After setting up the system in Nangi the group hiked up the mountains to Mohare Danda, about a half days hike. Back in 2003 this area had only a few rough huts and one lone man from Nangi who manned the relay station. The team needed to carry all their food and water because the water source was several hundred feet below the camp. I have been to Mohare Danda and the hike is beautiful. Down one side you can see the Kali Gandaki Gorge and down the other side the Annapurna Mountains. Now it is part of the Community Eco Trek with a comfortable lodge, running water and meals to satisfy the hungriest of trekkers.
Spending only three days and two nights the team installed two addition antennas. There was already one antenna in position and pointing to the next ridge called Kopra. On the cliff side towards Nangi they installed an antenna to pick up the Nangi signal and at the campsite they installed a third antenna to pick up the Pokhara signal. This was done by a man named Purkajet. He simply climbed high into the trees and strapped the
antennas into place using wire and rope. The rest of the team had their doubts and concerns that the system wasn’t secure. The equipment could have easily been broken by wind and snow. It wasn’t sealed against moisture…but it worked. The whole darn system worked. Mahabir knew exactly where to aim the signals and he trusted his time honored methods. I’ve seen construction in Nepal…and at times it reminds me of my father-in-law patching the bathroom tiles with duct tape. But in a resource poor country you learn to be resourceful…and you get very good at salvaging and thinking outside the box.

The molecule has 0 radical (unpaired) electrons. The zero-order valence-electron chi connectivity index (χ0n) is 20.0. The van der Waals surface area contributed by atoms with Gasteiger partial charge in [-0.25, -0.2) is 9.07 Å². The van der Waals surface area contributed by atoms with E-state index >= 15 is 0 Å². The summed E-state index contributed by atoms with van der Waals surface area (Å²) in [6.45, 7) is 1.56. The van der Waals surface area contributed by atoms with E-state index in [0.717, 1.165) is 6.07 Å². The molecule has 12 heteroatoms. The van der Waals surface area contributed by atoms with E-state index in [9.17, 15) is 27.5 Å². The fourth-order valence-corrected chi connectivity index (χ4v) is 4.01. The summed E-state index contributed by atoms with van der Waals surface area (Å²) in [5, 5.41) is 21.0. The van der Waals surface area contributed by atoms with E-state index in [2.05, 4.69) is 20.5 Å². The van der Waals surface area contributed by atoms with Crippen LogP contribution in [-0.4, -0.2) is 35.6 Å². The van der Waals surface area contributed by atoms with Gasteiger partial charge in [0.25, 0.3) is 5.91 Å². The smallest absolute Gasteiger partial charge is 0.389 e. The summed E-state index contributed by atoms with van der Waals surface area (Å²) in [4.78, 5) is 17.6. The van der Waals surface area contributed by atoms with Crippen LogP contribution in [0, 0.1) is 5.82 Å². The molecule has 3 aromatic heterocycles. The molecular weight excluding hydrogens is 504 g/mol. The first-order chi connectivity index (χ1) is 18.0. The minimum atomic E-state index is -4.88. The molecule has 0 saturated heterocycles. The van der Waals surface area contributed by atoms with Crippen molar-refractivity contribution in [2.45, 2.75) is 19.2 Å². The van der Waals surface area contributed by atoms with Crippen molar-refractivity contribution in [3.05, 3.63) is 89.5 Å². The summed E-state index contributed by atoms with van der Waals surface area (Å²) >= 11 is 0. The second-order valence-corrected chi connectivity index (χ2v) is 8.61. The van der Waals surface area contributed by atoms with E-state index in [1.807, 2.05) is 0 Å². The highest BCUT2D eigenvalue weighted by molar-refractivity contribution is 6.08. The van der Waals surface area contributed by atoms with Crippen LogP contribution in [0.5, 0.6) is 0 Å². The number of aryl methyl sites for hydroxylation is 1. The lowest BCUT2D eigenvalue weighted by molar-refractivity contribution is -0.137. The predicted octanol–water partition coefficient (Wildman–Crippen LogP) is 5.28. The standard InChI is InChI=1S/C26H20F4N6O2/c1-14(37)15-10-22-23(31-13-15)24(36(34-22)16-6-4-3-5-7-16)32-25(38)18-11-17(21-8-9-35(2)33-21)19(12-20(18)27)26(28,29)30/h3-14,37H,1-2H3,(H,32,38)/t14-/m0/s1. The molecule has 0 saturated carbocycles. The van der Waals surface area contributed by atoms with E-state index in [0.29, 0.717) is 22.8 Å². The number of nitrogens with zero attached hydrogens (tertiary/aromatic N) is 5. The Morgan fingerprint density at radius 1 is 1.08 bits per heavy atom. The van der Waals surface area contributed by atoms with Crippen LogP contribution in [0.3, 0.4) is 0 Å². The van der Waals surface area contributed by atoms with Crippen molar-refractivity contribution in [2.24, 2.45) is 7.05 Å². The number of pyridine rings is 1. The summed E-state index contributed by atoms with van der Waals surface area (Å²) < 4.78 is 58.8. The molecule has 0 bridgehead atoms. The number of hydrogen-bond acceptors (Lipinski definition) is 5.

One hazard of trekking or working in the mountains during monsoon season are “jugas”, known in English as leeches. They team became well acquainted with these nasty critters. I heard about them…these tiny leeches. I thought how bad can it be if you just stay out of the local streams and ponds? How bad can it be…these critters are the prehistoric vampires of the insect world. They don’t live in water like any decent, ecologically abiding leech. They hover on the side of trails and in trees. Using heat sensors they zero in on a warm body and without a sound they inch their way up your boot or soundlessly drop from a tree and latch on…sucking your blood. It isn’t until your boots are squishy with blood or you feel something warm running down your back that you take notice.
Have you ever improvised supplies during a big project. Share your story with my readers and join me next week for the final account of the first wireless system installation.